Geophysical and Geological EIS gateway to Atlantic fossil fuel production

Close to two years ago we reviewed and submitted comments to a Draft Environmental Impact Statement (DEIS) five-year survey plan for the offshore uses of the Atlantic Seaboard issued by the Bureau of Offshore Energy Management (BOEM). At the time we characterized (accurately, as it turns out) two of the proposed alternatives as a gateway to offshore oil and gas production. The third alternative was configured to explore offshore wind energy sites – leaving fossil fuel exploration out of the plan.

BOEM took in all of the public comments and spent 18 months responding – either by explaining their logic or revising the draft to reflect the public concerns. In our case they responded to most of our concerns, and for the most part did so in an informed and sincere manner. With some exceptions for faulty modeling assumptions it appeared as if BOEM was doing their job.

I’ve spent the last two weeks reviewing and commenting on BOEM’s responses, still finding many shortcomings that should preclude the fossil fuel-weighted options. But it seems that despite our reservations – and the reservations of all of our conservation colleagues, that BOEM is treating Atlantic offshore oil and gas exploration as a foregone conclusion.

SEG 45This point was graphically highlighted by their response to our concern that it would be very difficult for ship-board Marine Mammal Observers (the guardians of dynamic marine mammal protection zones) to monitor the survey operations perimeter for whales and dolphins during the day, and impossible to monitor the perimeter at night.

To this comment they responded “Prohibiting all survey operations at night is not feasible based on the operational requirements for broad scale surveys that may require months of 24 hour days to complete.”

I find their response the pinnacle of hubris: If it is not “feasible” to halt operations at night when they have no idea if vulnerable animals are in the area, then they should not run them at all. Seismic surveys are costly – often up to $250 thousand per day. Halting them every day at nightfall could easily increase the survey costs by 50%. But this is the true cost of doing business. Foisting these and other operational costs onto the environment is why the fossil fuel industry remains so profitable.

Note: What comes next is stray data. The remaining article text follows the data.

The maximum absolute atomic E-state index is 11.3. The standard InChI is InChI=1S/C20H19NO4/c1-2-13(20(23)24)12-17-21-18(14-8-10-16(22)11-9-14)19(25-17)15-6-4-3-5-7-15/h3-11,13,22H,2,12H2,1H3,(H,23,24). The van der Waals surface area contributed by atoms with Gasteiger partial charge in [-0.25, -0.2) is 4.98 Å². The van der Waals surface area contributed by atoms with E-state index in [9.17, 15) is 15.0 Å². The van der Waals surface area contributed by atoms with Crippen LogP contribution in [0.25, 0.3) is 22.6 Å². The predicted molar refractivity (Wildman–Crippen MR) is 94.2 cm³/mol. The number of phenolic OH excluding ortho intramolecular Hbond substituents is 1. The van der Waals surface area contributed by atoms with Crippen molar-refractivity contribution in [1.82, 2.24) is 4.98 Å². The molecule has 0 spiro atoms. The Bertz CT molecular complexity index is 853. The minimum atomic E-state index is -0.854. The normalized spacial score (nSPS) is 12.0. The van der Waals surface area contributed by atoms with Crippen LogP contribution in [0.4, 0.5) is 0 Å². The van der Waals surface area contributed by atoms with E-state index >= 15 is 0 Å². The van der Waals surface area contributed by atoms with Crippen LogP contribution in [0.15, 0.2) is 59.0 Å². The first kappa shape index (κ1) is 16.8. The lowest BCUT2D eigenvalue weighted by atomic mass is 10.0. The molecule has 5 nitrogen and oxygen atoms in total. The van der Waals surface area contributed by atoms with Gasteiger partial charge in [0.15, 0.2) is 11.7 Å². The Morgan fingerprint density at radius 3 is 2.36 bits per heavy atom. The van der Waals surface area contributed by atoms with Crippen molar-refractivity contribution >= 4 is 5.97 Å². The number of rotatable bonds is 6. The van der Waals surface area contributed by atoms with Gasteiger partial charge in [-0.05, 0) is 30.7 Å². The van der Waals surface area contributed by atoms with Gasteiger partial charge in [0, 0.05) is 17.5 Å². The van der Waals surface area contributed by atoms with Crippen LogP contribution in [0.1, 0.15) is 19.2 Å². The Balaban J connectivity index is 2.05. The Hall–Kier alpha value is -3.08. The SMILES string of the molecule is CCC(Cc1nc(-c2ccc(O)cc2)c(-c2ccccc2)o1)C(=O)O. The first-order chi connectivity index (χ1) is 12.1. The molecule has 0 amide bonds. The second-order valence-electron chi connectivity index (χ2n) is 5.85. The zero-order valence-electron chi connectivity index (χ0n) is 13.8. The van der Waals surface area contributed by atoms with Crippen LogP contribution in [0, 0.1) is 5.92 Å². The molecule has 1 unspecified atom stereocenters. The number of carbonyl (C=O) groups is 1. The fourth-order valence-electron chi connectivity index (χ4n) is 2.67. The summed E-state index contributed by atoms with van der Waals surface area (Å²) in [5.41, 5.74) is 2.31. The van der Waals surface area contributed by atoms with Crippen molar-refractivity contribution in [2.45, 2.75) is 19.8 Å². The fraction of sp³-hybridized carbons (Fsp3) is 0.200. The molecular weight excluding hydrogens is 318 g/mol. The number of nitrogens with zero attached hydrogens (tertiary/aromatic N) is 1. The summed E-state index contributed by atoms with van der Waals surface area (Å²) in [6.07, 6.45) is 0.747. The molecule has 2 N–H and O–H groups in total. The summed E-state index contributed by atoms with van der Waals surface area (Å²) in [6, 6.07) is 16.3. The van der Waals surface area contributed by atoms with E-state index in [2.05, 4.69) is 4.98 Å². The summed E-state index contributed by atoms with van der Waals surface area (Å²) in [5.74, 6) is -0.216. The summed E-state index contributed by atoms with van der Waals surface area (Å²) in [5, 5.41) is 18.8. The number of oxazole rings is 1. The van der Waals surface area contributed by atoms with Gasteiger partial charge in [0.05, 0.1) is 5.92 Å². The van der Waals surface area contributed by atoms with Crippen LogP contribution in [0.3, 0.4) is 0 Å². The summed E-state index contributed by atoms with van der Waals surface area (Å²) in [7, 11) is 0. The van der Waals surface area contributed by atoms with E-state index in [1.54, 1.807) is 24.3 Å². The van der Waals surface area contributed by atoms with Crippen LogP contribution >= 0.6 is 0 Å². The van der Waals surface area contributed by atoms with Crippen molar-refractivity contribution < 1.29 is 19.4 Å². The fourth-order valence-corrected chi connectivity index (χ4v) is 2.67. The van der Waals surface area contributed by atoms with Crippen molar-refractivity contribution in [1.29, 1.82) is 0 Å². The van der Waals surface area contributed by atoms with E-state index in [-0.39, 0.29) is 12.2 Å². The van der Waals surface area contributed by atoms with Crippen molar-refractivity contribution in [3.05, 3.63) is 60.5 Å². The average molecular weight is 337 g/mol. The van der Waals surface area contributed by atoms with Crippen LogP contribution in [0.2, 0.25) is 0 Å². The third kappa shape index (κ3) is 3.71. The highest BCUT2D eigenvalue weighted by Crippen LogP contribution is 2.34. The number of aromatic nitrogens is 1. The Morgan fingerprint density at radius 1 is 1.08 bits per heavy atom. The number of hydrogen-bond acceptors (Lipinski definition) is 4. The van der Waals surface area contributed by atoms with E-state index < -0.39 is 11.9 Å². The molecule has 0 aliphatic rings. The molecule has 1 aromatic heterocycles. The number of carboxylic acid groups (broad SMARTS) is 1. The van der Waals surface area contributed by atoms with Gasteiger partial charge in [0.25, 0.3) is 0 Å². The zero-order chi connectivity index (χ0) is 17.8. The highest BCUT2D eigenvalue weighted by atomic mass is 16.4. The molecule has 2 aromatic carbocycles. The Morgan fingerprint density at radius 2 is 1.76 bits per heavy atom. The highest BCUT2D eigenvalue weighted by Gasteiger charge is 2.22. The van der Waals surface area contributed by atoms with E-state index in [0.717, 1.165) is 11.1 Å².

The comment also implicates BOEM in favoring expediency for the Oilmen over both sustainable offshore energy and the health of marine habitat.

But something good could come of this: It is clear (after 30 years of trying) that we do not have the political will to unhook from fossil fuel. One reason for the inertia is that all of the favors bestowed on the industry make fossil fuel energy over-competitive with offshore wind, tidal, and wave energy.

We don’t have the political will, but we do have the regulatory framework in place to make the industry account for their costs. We are asking BOEM to weigh in not just on our comments about specific issues, but to also look at the larger picture of continuing to give fossil fuel a “free pass” over renewable energy when the health of the ocean – and the health of the planet are also in the balance.